We love a good story, especially if it gives us a fresh perspective on an amazing travel destination. Lucky for us, every place has its own history and locals-only folklore that's waiting to be discovered. Speaking of which, we've recently unlocked a few interesting tidbits about the Florida Keys. Since its discovery in 1513 by the famous Juan Ponce de Leon, the Keys have quietly (and sometimes not so quietly) shaped their story. So, grab a tropical drink, sit back, and prepare to be schooled on 12 things you probably didn't know about the Florida Keys. (We were particularly fascinated by number five on the list.)
1. America's mitten cats are from Key West.
Ever see a cat romping around with six or seven toes? They are affectionately known as mitten cats, and rumor has it, thanks to Ernest Hemingway, who was given a white, six-toed feline on board a ship to the Keys, they came to America. Though Hemingway’s cat is long gone, the Hemingway house and museum have an unintended collection of the polydactyl kitties around the grounds. They are all thought to be descendants of Hemingway’s own cat and there’s a good chance yours might be, too.
2. The Florida Keys once got rich off shipwreck treasures.
For a period in the 19th century, Key West was the country’s most prosperous city per capita. During this time, the island collected their riches from the numerous shipwrecks off their coast. And while all the treasure may be gone, you can still snorkel and dive several of the shipwreck sights. There’s even a Florida Keys Shipwreck Trail, maintained by the Florida Keys National Marine Sanctuary. Here, you’ll find nine historic underwater shipwrecks and artificial reefs extending from Key Largo to Key West.
3. The Florida Keys are made up of more than 800 islands.
The Florida Keys collectively make up a chain of more than 800 islands, though a road trip is fairly convenient thanks to a 113-mile, 42-bridge Overseas Highway that connects all the major Keys. There used to be an Overseas Railroad that connected all above-ground Keys, but it was destroyed by a powerful hurricane in 1935. However, you can still spot its remnants.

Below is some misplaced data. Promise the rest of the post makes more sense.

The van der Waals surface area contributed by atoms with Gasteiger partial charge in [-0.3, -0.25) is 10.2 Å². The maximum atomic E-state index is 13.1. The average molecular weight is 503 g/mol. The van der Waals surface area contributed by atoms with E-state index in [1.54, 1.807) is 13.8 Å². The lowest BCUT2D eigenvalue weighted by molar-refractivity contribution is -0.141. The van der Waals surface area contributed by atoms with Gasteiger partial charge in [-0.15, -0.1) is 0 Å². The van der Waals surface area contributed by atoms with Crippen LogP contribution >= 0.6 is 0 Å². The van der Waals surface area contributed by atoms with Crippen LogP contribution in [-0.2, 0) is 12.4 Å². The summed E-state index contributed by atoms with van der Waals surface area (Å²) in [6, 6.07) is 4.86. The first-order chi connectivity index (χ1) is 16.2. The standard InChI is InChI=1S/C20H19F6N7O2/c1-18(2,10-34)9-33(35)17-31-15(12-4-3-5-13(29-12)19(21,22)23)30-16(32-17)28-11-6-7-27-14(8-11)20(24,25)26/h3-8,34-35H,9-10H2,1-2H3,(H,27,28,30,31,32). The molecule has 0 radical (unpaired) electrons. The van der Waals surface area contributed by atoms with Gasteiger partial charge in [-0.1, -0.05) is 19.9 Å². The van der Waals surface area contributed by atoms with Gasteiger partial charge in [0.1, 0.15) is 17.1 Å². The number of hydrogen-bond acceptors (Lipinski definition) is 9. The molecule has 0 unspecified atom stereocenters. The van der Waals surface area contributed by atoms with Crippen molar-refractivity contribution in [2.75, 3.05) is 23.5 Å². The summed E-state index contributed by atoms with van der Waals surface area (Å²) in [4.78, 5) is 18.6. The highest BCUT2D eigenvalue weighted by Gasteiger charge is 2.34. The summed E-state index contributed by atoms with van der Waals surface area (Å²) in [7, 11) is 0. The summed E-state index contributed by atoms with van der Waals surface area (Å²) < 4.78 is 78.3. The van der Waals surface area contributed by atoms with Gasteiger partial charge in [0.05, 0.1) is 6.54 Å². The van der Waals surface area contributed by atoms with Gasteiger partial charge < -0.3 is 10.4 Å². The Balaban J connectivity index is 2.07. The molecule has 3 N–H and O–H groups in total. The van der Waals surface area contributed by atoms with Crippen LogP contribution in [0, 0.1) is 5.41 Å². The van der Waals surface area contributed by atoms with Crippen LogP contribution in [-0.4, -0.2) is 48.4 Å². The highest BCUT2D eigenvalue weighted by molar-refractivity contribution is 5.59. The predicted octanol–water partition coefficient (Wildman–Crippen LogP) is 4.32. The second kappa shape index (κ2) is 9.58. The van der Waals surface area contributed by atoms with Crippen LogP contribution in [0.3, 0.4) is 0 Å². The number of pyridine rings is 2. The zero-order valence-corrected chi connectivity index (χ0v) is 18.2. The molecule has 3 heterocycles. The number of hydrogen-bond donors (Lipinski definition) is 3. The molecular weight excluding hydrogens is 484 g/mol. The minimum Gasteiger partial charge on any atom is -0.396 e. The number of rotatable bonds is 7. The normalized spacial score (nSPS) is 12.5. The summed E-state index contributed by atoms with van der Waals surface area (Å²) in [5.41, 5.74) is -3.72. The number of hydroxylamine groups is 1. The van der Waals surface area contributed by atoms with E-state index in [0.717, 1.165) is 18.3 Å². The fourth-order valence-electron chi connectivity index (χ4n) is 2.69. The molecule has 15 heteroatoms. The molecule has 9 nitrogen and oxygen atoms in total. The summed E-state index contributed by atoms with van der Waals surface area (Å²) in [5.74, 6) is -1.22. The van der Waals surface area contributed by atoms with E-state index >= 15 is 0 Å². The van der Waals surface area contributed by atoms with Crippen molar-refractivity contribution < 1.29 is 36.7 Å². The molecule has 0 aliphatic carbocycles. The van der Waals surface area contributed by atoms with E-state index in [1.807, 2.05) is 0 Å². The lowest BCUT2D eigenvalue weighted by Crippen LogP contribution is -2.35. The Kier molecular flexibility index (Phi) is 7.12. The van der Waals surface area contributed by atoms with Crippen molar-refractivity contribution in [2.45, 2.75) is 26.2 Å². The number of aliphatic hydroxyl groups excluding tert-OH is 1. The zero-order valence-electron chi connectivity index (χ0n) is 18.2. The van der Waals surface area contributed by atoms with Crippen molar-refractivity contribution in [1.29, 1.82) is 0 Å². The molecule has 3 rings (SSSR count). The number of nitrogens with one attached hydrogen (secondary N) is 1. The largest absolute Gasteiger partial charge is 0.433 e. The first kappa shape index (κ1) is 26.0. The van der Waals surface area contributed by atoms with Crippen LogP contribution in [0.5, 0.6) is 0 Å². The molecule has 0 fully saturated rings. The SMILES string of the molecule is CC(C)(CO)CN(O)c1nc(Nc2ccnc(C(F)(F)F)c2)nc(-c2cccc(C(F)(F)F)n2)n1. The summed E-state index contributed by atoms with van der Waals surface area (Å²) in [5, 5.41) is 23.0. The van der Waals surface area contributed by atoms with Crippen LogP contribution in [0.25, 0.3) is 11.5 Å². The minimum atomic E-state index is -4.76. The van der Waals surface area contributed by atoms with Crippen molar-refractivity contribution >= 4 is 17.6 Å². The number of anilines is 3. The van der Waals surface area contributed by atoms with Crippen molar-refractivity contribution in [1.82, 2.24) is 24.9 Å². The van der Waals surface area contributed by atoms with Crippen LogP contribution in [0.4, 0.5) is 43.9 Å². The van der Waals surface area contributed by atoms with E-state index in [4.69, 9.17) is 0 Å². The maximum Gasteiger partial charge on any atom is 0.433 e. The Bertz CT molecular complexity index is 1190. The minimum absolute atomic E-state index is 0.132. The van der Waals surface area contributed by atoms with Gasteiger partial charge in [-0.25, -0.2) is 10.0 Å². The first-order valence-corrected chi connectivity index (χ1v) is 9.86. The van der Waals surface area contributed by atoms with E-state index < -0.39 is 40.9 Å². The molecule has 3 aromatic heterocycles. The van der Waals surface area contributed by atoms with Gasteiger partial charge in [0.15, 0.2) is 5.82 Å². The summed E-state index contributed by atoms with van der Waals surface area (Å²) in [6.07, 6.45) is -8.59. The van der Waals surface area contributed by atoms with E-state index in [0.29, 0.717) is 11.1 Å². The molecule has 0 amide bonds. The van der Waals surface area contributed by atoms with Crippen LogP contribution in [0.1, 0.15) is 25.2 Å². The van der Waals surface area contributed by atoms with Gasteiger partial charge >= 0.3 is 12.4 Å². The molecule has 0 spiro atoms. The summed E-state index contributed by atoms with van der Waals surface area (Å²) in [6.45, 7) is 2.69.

4. It has the highest year-round temperatures in the country.
Sorry, California — the Keys hold the title for the highest year-round average temperature. At a balmy 77.8-degree average, you can almost always count on packing a suitcase full of shorts and dresses. Tip: We suggest bringing an umbrella for sun showers during the rainier months (June to November).
5. The Conch Republic declared war with a loaf of bread.
Back in the early ’80s, the U.S. Border Patrol set up shop at the top of Highway 1, roadblocking all traffic leaving the Keys and checking cars for illegal drugs and immigrants. This negatively impacted tourism to the area and locals felt it cast an ugly shadow on the free-spirited islands. They demanded this roadblock be removed, and when it wasn’t, they took matters into their own hands. Then-mayor Dennis Wardlow declared war on the U.S. by throwing up a Conch Republic flag in Key West’s Mallory Square and hitting a local Navy officer over the head with a loaf of stale Cuban bread. But within one minute of the tongue-in-cheek bread beating, he surrendered and demanded one billion dollars in foreign aid. While they never received the aid, the roadblocks were soon removed. Each year, Key West still celebrates the anniversary of the Conch Republic independence. What’s more, the Conch Republic adopted the motto, “We seceded where others failed.”
6. Key West was the only southern city to remain loyal to the Union during the Civil War.